“I sincerely feel that my fate was sealed when the media didn’t have a photo of Nafissatou Diallo,” says Banon, who had told her story (with names censored) on a television talk show in 2007 (an incident she regrets in the book) but had never pressed charges. “If they had had a photo of Nafissatou Diallo, they would never have sought out Tristane Banon,” she believes. “There was Strauss-Kahn, they needed someone to put up against him for people to understand... All of a sudden I see these images on television, French philosophers talking about me, commentating on my personality when I don’t even know them. And I go completely crazy.” As the affaire went on, the lies piled up. “The media said I was anorexic, that I was sleeping with my lawyer, that I was participating in orgies with my mother, that I had slept with all of Paris.”
“At three, four in the morning [on May 15], when I learn the news [of Strauss-Kahn’s arrest], I don’t yet know I will be talked about. My first reflex is to say, s--t, a great god exists somewhere. I don’t care if it’s for something he did to me, or to her, he will pay. S--t, he is going to pay. He has gotten caught,” recounts Banon. “My second reflex is to say to myself, because I know what happened to me, ‘Wait. Wait a few hours. It will be all cleaned up. In a few hours, we will hear no more of it.’ They’ll say, ‘Mistake, thanks, goodbye, nothing to see here.’”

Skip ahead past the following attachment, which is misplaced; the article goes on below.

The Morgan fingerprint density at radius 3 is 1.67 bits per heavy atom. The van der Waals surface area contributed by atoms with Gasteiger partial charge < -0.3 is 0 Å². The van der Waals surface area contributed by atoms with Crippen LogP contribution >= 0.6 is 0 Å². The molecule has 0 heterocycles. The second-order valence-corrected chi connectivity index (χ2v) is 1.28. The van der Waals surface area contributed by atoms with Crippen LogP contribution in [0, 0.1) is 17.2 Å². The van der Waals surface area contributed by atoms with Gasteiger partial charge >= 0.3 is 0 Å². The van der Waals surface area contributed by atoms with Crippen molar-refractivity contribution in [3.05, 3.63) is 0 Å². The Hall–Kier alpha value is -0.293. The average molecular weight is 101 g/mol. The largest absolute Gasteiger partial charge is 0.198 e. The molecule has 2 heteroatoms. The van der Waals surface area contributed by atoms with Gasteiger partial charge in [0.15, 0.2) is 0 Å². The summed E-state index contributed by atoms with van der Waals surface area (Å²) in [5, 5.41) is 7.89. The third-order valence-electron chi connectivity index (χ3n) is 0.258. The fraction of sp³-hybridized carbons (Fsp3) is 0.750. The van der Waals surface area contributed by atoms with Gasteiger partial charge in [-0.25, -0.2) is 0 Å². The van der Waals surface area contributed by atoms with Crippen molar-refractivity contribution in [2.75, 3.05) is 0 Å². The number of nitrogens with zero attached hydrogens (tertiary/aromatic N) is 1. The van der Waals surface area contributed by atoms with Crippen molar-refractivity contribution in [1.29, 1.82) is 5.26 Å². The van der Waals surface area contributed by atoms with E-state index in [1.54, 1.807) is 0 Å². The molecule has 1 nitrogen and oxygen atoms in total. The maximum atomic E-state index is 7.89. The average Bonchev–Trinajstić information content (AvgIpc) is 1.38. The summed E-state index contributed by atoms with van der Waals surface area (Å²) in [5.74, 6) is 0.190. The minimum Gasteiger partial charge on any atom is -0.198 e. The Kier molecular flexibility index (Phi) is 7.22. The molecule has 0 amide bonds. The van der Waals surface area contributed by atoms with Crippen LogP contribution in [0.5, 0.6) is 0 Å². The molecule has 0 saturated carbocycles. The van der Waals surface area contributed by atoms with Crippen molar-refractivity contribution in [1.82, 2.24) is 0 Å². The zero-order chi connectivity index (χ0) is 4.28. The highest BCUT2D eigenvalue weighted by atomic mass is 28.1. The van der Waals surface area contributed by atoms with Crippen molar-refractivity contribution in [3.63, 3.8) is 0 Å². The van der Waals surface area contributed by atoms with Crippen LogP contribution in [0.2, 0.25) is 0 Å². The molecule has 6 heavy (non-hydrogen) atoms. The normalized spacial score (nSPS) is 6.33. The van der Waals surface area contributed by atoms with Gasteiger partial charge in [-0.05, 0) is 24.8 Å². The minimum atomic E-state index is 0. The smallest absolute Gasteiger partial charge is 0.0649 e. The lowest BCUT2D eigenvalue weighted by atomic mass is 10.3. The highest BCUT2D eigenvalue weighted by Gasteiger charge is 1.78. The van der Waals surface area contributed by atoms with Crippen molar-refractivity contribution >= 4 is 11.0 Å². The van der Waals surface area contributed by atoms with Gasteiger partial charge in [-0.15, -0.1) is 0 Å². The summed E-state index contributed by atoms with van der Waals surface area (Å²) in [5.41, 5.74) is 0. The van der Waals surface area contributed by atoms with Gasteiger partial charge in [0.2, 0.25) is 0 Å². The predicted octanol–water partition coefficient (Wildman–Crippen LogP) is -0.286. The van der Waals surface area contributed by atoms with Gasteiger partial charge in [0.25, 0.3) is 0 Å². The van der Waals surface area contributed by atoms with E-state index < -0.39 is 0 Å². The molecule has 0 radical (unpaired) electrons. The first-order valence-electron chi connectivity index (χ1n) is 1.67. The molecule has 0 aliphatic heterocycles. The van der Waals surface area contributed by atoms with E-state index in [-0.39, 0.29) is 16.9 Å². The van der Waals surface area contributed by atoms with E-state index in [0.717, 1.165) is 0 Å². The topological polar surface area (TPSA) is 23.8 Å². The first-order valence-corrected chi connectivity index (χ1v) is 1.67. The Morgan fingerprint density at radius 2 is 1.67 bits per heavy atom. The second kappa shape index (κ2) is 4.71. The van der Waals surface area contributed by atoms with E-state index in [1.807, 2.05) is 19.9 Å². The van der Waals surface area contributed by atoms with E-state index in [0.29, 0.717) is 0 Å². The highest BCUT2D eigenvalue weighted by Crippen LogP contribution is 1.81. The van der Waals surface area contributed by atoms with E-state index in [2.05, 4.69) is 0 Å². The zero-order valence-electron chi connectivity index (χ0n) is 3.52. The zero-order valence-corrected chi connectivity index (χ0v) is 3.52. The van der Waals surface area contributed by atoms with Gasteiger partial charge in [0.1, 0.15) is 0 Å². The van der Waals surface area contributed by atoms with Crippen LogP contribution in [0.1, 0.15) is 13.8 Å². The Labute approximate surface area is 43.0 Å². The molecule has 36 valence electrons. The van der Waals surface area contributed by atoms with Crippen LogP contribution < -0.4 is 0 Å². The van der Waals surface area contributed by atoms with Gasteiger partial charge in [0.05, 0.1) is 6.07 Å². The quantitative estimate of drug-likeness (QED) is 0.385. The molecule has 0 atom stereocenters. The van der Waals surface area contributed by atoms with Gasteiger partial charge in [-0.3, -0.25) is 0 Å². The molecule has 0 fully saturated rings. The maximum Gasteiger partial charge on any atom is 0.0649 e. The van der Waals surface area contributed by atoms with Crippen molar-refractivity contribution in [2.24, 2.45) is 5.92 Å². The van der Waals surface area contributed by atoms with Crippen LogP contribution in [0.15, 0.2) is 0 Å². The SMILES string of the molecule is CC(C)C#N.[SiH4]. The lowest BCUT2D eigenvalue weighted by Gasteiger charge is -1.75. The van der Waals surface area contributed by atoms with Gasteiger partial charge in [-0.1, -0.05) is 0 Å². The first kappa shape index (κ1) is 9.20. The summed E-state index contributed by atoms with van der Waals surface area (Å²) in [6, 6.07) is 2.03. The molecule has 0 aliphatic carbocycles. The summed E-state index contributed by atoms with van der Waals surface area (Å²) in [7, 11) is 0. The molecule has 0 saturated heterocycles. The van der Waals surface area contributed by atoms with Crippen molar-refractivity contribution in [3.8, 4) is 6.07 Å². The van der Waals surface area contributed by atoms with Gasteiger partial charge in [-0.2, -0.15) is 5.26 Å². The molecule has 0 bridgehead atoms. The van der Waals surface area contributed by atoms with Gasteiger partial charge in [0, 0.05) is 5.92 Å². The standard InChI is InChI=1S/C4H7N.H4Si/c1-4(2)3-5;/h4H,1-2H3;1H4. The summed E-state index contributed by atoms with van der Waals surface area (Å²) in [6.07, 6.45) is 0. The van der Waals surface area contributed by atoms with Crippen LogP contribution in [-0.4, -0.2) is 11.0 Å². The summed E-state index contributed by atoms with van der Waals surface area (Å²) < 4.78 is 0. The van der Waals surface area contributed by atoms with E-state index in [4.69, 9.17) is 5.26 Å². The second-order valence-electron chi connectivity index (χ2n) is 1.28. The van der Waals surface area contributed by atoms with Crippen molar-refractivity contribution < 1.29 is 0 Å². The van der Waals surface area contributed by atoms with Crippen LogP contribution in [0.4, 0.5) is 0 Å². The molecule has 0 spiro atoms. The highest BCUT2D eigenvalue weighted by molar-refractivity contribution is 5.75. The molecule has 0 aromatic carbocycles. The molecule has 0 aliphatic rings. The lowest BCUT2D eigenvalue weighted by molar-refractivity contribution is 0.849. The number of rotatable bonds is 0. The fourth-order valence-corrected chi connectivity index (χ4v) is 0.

Banon claims she had already told friends, before the Sofitel incident, when Strauss-Kahn, 62, looked set to run for France’s presidency, “If this man is president of my country, frankly, I’m emigrating.” But there had also been, she says, the sense that Strauss-Kahn’s attitude toward women—which DSK himself called “lightness” in his first TV interview in France after charges were dropped in New York—wouldn’t go unnoticed in the United States when he was named head of the IMF in 2007. “When he was sent to the U.S., journalists contacted me to prepare the article they would run when he got caught. I swear, it’s true,” she says. “We all said to ourselves, ooh-là, over there, it’s not like in France. He should be careful.” Banon says she thought, If I have a chance one day of seeing justice done ... If there’s a chance he will pay for what he is, it’s over there [in the U.S.]. Because we all know that over there, you can always be named Dominique Strauss-Kahn--the experience shows it--they will cuff you like anyone else, she says. “Of course, every justice system has its advantages and its inconveniences. The limits of that system are what they are with district attorneys who are elected.” (Manhattan District Attorney Cyrus Vance Jr. asked that charges against DSK be thrown out in August.)
Banon, who has published three novels (as well as the nonfiction book of interviews she was compiling when she met with DSK in 2003), wrote The Hypocrites’ Ball on the advice of her lawyer’s wife, who suggested she needed an outlet, even if it wound up in a drawer, unpublished. “There are people who run for miles, or bike, or swim. But I don’t do any of that. So, she told me, ‘You have to write.’”